Speech processing research is at a high right now, with virtual assistants like Alexa, Siri, Google and others always listening and willing to help.
But without a keen eye — or ear — for who this technology aims to assist, interest could wane, said Maxine Eskenazi, a Carnegie Mellon University researcher in the School of Computer Science who has worked on speech processing and spoken dialogue systems for decades.
"We need to stop focusing on the agent and start focusing on the user," Eskenazi said. "It's only a... Read More
The Association for Computing Machinery's Special Interest Group on Information Retrieval (ACM SIGIR) announced recently that Language Technologies Institute Interim Director and Professor Jamie Callan is one of the inaugural inductees into its new ACM SIGIR Academy. The ACM SIGIR Academy honors and recognizes individuals who have made significant, cumulative contributions to the development of the field of information retrieval (IR). Inductees to the SIGIR Academy are the principal leaders in IR, whose efforts have... Read More
"The Queen's Gambit," the recent TV mini-series about a chess master, may have stirred increased interest in chess, but a word to the wise: social media talk about game-piece colors could lead to misunderstandings, at least for hate-speech detection software.
That's what a pair of Carnegie Mellon University researchers suspect happened to Antonio Radić, or "agadmator," a Croatian chess player who hosts a popular YouTube channel. Last June, his account was blocked for "harmful and dangerous" content.
YouTube never provided an explanation and reinstated the channel within 24... Read More
Three Carnegie Mellon University research teams have received funding through the Program on Fairness in Artificial Intelligence, which the National Science Foundation sponsors in partnership with Amazon. The program supports computational research focused on fairness in AI, with the goal of building trustworthy AI systems that can be deployed to tackle grand challenges facing society.
"There have been increasing concerns over biases in AI systems, for example computer vision algorithms working worse for Blacks than for other races, or ads for higher paying jobs only being shown to... Read More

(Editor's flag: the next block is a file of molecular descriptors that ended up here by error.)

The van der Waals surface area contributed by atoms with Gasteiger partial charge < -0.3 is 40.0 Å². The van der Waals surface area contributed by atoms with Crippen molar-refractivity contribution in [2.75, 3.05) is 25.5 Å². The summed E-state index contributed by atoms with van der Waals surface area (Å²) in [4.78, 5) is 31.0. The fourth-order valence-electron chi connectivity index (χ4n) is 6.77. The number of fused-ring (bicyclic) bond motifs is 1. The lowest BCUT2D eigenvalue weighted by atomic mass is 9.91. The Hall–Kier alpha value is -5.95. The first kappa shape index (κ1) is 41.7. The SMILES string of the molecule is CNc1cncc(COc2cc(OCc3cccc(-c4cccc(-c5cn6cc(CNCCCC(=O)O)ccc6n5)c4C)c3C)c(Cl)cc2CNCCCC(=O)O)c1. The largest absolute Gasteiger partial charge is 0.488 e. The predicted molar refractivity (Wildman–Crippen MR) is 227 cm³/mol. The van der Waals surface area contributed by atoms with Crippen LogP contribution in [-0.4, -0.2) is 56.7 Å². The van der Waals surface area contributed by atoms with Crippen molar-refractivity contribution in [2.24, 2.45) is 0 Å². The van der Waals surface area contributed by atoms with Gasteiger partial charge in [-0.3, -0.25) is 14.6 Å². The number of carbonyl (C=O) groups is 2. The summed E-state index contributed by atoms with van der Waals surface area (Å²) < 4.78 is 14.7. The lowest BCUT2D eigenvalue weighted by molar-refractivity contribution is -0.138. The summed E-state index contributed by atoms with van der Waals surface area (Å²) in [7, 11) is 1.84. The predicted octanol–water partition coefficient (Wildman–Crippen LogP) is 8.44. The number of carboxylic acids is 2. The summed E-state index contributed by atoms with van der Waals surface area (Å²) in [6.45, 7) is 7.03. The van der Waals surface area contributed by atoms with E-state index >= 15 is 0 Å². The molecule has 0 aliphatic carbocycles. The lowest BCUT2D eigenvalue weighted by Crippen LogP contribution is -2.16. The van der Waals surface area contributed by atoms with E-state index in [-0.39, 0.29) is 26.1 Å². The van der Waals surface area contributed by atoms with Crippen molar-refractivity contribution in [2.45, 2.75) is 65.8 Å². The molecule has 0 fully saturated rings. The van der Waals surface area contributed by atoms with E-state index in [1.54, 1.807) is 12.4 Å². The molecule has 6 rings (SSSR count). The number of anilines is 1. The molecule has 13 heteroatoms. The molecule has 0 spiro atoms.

Jaime Carbonell foresaw a world where people could freely communicate with each other, no matter what language they spoke. He knew that making this dream a reality would require automation, so he spent his career building systems that could understand human language.
Carbonell, 66, died February 28, 2020, following an extended illness. He was the Allen Newell Professor of Computer Science and had earned the distinction of University Professor, the highest academic accolade CMU faculty can attain. He also founded and directed the Center for Machine Translation, which later became the... Read More
A smile that lifts the cheeks and crinkles the eyes is thought by many to be truly genuine. But new research at Carnegie Mellon University casts doubt on whether this joyful facial expression necessarily tells others how a person really feels inside.
In fact, these "smiling eye" smiles, called Duchenne smiles, seem to be related to smile intensity, rather than acting as an indicator of whether a person is happy or not, said Jeffrey Girard, a former post-doctoral researcher at CMU's ... Read More
An impressive 46 papers by LTI faculty and students were accepted at the 2020 Conference on Empirical Methods in Natural Language Processing (EMNLP), including 37 main conference accepted papers and 19 papers accepted to the newly added Findings publication.
Organized by the Association for Computational Linguisitcs, and now in its 25th year, EMNLP is one of the premier conferences worldwide in the fields of Natual Language Processing and Computational Linguistics. This year's conference was... Read More
Alex Waibel, who holds faculty appointments in both the Language Technologies Institute and at the Karlsruhe Institute of Technology (KIT) in Germany, reports that his German lab has developed a computer system that for the first time outperforms people in recognizing conversational speech.
It's difficult even for people to accurately transcribe conversations, Waibel said. "When... Read More
It's not news that U.S. politics are highly polarized or that polarization affects cable news channels. But researchers at Carnegie Mellon University, using computer translation tools in an unprecedented way, have found that even the meanings of some words are now polarized.
Everyone is speaking English, they said, yet the computer analysis of social media discussions shows viewers of different news channels are, in a sense, speaking different languages.
Based on millions of user comments on the YouTube channels for four leading cable news outlets, it seems that viewers of... Read More